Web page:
A Guide to RDi on Mac

Jon Paris Susan Gantner

To do this we mapped a shortcut to the action “Toggle insert mode.” There is a shortcut mapped to this by default in RDi, but of course it uses the Insert key, which we don’t have. If you want to remap that action, go to Preferences and find the Keys page under the General category. Once there, in the “type filter text” box near the top, enter “Toggle insert” and you should find the default in the “Binding” column, which requires the Insert key. Now go down to the box near the bottom left of the page labeled “Binding:” and key the shortcut that you prefer. You don’t spell out the keys you want; rather, simply do the action by pressing the keys that should make up the shortcut. We chose Cmd + F3 because that’s what we had been using in the Windows environment. You may choose any shortcut you like as long as it doesn’t conflict with one used elsewhere.

Likewise native Mac keyboards do not typically contain either Home or End keys. Fortunately, RDi has shortcuts already defined by default that perform that function in the editor. So Mac users can use Fn + Left arrow and Fn + Right arrow to jump to the beginning or end of a statement, respectively. In addition, Fn + Cmd + Left arrow (or Right arrow) jumps to the top (or bottom) of the source member.


The primary limitation in this initial release that we were concerned about compared to the Windows version was the omission of a syntax checker for RPG and COBOL code. We were surprised to find that it has turned out to be much less of an issue than we expected. It does seem odd that the editor can obviously parse and understand RPG syntax or else it couldn’t color code the source, or populate the dynamic Outline View and Content Assist wouldn’t work. Since those capabilities are there, we’re still very hopeful that syntax checking will be there in the future. But, given that those other features work just fine, it has not been the show-stopper that we had feared.

The relatively new support for the Host Connect emulator from Remote Systems is also not available in the OS X version. Since this is a feature we rarely use, we weren’t very concerned about it. To help make up for that limitation, there is support for the ACS (Access Client Solutions) emulator. It’s accessed via an option in the context menu of the Objects subsystem to “Launch 5250 Emulator”. There is also a “Launch Run SQL Scripts” option in that same context menu. In addition, just as with the Windows version of RDi, “Launch Run SQL Scripts” appears in the source menu when editing an SQLRPGLE source member and any selected code is automatically pasted into the SQL Script. To use either of the ACS tools, you must also install Legacy Java 6. We were prompted to install this when we first launched the emulator.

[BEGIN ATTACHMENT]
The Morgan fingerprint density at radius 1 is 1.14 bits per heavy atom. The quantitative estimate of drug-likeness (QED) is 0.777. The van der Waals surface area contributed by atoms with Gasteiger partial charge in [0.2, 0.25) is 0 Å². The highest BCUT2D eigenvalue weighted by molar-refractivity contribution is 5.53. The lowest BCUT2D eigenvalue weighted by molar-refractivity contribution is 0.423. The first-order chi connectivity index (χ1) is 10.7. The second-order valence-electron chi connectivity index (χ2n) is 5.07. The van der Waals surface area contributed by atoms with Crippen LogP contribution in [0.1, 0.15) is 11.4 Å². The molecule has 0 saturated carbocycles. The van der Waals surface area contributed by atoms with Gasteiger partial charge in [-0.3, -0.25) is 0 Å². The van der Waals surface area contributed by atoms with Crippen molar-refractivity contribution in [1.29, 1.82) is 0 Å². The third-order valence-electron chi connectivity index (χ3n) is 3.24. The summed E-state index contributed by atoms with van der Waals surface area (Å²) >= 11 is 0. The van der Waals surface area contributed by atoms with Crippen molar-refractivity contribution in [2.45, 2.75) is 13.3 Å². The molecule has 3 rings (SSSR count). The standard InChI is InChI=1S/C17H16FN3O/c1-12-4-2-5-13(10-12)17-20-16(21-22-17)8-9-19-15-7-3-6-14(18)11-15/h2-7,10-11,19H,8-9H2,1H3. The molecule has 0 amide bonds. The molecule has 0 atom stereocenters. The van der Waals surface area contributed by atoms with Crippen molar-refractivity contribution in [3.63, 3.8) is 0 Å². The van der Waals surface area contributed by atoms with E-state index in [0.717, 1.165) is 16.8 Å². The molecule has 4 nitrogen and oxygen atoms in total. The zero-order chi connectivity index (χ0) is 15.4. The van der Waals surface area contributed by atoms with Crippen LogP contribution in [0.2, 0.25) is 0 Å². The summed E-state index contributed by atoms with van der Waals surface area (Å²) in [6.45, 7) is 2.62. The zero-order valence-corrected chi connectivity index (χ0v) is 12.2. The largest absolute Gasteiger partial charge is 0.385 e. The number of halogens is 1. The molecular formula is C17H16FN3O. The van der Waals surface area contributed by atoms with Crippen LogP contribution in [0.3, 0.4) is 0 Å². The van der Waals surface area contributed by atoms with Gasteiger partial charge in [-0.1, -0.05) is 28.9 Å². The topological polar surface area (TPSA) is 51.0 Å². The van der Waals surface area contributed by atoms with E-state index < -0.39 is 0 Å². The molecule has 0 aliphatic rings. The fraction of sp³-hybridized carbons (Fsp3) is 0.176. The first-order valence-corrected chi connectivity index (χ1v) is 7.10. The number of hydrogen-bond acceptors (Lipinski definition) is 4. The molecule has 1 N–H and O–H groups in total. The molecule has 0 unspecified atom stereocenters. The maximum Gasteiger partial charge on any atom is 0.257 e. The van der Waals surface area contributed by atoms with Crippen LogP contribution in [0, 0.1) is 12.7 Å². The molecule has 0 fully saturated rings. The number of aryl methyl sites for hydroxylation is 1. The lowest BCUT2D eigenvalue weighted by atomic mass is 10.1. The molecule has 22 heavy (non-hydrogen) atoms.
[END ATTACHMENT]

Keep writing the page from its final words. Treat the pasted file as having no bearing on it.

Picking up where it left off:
There is also no program verifier in this version of RDi. We would like to have that, but it’s a feature we were using less and less frequently as system and network connection speeds become faster and more reliable. We also don’t have access to the older, static version of the Outline with RPG. But of course the newer dynamically updated Outline is there. Had that been omitted it likely have been a show-stopper for us.

There are other limitations that didn’t concern us much, but just in case they may interest you, you should take a look at the full list here. We will discuss some of these items later in this article as well.

Keyboard Shortcuts

Many RDi keyboard shortcuts are different in the Mac version. In a few cases, the actual shortcuts don’t seem to match what it says in the corresponding menu options. Since we use shortcuts a lot, it has taken us a while to figure them out, so we’ll list what we’ve found in hopes it will save some of you some time. We have not had a chance yet to update our “Favorite Keyboard Shortcuts for RSE/RDi” card to include the Mac shortcuts but we plan to do it and will be sure to post it on our blog when it’s available. In the meantime, you may want to take a look at the recently published RDi Keyboard Shortcuts page in the IBM Knowledge Center

Jon Paris is a technical editor with IBM Systems Magazine and co-owner of Partner400.

Susan Gantner is a technical editor with IBM Systems Magazine and co-owner of Partner400.

Like what you just read? To receive technical tips and articles directly in your inbox twice per month, sign up for the EXTRA e-newsletter here.

comments powered by Disqus



2019 Solutions Edition

A Comprehensive Online Buyer's Guide to Solutions, Services and Education.

New and Improved XML-INTO

Namespace support makes the opcode a viable option

Authenticating on the Web

The finer points of OpenRPGUI, Part 1

The Microphone is Open

Add your voice: Should IBM i include open-source RPG tools?

IBM Systems Magazine Subscribe Box Read Now Link Subscribe Now Link iPad App Google Play Store
IBMi News Sign Up Today! Past News Letters